9. Jumpseater

    Jumpseater New Member

    Yep, that guy Calloway in '94. They made a movie about that incident.
     
  10. DontThrowPackages

    DontThrowPackages Well-Known Member

    They just don't want to have to keep their mouths shut or risk having you overhear them bragging to each other about the women they just conquered in the last layover city.
     
  11. STFXG

    STFXG Well-Known Member

    Or risk getting attacked by some maniac that has no need being on the plane.
     
  12. MrFedEx

    MrFedEx Engorged Member

    to the best of my knowledge, employees can still jumpseat for business purposes. You are also correct that it was the pilots who wanted personal jumpseat ended. They never liked us lowlife hourlies intruding on "their" world, which often included porn mags, inappropriate conversations, and aviation mis-cues. I once jumpseated on a 727 where the Captain and FO were arguing where the airport was (it was directly underneath us). It got pretty heated, and both of them asked me not to report their argument. Luckily, they figured out where they were and were able to land the plane...still arguing. By eliminating jumpseat, FedEx was also able to jettison the reservation system and any employees involved with it.
     
  13. SmithBarney

    SmithBarney Well-Known Member

    I mentioned to a very sr manager "it'd sure be nice to have jumpseat" they replied with "we do, just for business" and I said "it'd sure be nice to have jumpseat" Because honestly I can't imagine when a CRR would have business that would require jumpseat. Although they could save lots of money if they flew all newhires to MEMH for training.... LOL (shh it's a good idea that actually saves money, they'd never go for it.)
     
  14. Route 66

    Route 66 Flacid Member

    Over the years I came to know a few very cool and "down-to-earth" crewmembers. Unfortunately they were definitely the exception to the rule. Jumpseat was certainly a great bennie which I took full advantage of. No better seat in the house than sitting next to the enormous DC-10 window directly behind and slightly above the Capt. ..... Good times gone forever, along with everything else.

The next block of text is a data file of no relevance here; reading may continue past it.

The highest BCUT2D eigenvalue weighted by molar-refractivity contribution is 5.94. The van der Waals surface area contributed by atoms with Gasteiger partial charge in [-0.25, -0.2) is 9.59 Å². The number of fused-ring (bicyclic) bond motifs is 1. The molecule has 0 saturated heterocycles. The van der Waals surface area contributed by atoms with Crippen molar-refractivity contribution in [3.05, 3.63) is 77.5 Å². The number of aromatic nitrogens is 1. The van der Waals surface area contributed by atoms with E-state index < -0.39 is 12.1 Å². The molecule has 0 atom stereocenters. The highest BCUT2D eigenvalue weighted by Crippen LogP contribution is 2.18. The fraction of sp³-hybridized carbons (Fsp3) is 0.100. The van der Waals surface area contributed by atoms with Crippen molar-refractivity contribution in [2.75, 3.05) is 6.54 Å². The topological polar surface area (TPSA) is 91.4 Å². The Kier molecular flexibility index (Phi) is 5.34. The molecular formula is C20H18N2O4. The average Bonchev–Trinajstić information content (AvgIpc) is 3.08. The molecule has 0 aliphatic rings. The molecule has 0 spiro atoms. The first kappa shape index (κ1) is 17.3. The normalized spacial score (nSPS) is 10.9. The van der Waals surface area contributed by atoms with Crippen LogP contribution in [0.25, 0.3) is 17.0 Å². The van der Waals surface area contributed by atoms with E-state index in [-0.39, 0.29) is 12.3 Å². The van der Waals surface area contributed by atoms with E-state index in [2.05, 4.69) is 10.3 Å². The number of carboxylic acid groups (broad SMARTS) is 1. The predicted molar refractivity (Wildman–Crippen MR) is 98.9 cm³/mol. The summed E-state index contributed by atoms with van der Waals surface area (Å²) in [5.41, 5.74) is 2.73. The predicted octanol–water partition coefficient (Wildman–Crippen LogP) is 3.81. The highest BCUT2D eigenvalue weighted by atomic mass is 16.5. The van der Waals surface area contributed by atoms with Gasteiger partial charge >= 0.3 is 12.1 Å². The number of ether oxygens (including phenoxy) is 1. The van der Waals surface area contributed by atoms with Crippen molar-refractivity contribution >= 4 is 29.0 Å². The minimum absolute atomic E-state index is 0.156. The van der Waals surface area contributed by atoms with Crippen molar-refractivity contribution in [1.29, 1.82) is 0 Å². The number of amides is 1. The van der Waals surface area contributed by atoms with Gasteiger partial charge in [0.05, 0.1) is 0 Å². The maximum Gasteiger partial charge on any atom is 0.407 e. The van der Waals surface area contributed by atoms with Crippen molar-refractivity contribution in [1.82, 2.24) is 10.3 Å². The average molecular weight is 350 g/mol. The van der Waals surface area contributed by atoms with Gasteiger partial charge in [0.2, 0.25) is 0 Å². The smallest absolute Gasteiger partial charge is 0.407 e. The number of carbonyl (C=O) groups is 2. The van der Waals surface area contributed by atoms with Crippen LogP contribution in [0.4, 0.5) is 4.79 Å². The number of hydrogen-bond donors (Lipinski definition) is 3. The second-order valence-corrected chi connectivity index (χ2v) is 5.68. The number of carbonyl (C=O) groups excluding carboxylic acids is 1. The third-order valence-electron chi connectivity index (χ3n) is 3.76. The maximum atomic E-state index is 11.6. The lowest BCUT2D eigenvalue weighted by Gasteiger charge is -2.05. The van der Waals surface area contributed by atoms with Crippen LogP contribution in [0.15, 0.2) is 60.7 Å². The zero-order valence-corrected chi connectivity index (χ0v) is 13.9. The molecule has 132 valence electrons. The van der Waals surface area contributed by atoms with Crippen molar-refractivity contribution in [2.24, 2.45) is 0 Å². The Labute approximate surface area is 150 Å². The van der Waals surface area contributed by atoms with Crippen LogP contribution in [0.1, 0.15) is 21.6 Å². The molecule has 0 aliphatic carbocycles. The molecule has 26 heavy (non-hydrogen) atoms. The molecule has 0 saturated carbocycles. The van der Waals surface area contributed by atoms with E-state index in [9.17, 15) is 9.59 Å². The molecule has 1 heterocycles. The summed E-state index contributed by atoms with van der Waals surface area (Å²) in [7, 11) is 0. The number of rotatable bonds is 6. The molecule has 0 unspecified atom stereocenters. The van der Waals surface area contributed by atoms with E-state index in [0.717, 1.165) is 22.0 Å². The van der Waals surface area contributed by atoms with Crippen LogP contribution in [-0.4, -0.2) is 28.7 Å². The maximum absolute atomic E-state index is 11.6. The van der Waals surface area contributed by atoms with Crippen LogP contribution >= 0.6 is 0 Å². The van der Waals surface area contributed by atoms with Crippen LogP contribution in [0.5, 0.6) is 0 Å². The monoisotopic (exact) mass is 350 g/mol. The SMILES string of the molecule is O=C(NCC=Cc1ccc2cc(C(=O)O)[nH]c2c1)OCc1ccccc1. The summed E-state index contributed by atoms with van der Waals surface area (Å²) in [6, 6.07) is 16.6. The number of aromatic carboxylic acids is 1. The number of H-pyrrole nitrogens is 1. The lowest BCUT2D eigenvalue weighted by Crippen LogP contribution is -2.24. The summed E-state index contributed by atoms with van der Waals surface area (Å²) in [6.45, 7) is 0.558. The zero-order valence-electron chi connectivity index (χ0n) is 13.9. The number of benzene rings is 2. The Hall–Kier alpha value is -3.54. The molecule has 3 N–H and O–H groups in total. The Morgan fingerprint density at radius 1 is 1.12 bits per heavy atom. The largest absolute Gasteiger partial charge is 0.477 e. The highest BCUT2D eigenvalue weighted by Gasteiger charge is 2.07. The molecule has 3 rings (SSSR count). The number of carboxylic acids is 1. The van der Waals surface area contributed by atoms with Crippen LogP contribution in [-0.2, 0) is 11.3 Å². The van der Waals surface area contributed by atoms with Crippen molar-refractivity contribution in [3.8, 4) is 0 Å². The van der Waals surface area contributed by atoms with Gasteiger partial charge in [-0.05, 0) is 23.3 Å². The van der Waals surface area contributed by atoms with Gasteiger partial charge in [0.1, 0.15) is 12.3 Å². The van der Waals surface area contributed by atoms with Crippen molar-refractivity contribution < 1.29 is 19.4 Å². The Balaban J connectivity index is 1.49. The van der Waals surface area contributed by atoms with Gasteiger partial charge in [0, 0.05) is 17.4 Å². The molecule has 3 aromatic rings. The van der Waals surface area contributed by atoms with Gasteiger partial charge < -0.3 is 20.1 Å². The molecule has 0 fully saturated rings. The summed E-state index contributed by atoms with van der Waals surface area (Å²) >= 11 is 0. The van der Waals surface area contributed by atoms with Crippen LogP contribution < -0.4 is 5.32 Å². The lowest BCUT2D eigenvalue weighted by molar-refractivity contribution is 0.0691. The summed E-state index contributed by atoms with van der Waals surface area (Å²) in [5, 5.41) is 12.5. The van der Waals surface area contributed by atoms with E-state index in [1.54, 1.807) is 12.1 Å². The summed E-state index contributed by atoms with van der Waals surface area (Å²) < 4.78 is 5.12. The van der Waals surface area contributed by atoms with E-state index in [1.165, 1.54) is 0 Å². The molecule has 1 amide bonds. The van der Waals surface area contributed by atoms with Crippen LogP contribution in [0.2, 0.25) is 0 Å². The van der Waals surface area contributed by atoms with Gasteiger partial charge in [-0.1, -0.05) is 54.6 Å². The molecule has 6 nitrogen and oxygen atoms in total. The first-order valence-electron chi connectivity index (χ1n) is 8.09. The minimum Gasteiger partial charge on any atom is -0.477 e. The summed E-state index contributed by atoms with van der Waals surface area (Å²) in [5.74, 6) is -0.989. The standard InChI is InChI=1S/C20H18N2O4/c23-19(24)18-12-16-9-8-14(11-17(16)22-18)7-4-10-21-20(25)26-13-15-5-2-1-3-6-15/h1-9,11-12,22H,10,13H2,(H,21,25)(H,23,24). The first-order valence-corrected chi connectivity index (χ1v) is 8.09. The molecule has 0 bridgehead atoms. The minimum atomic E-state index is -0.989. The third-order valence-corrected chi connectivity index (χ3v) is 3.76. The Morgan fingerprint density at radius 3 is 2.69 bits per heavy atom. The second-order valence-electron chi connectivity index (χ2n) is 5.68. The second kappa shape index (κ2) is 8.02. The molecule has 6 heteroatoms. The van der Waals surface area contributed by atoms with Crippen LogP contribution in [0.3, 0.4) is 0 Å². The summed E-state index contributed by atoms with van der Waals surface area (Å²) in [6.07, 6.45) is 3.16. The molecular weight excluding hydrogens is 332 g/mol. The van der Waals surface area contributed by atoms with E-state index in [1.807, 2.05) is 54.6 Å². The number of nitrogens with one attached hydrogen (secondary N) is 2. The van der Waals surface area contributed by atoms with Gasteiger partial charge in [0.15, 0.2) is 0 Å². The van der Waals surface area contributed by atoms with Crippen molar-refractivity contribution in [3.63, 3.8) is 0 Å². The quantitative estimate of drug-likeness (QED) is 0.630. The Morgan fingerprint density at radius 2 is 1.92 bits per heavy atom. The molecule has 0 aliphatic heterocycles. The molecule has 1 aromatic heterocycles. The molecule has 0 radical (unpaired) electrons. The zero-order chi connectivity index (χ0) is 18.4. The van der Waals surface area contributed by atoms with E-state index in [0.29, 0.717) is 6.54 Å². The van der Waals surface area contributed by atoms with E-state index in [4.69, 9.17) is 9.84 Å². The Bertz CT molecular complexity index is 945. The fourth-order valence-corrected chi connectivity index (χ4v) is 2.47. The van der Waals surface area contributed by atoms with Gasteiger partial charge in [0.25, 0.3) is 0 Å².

15. caravan42

    caravan42 Member

    Fedex pilots won't ever talk to other non fedex pilots.
     
  16. Ricochet1a

    Ricochet1a New Member

    After jump seating for personal travel was eliminated, the training for jump seating passengers (in a ramp environment) was limited to management of the ramp and surrounding stations (so they could travel on company business) and aircraft mechanics so they could travel on Express aircraft. The aircraft mechanics (especially those assigned to the hubs), would travel out to a ramp if an aircraft had a mechanical failure which couldn't be corrected by the mechanics at the ramp in question. If a team of mechanics were needed, Express would fly them out on one of the business jets; but most often, only one or two mechanics with specialized skills (which the ramp mechanics may not have possessed) were needed to get a broken aircraft airworthy again.

    The training was necessary since there weren't 'flight attendants'. In cargo aircraft without flight attendants, any non-aircrew passengers MUST be trained in aircraft evacuation procedures and other safety protocols which are necessary due to the absence of a flight attendant (their primary job in passenger aircraft is passenger safety in the event of an emergency, NOT handing out drinks and food).

    When jumpseating was shut down, the training of other Express employees for jump seat travel was terminated. Express went to moving these people around (for training), on scheduled passenger commercial aircraft.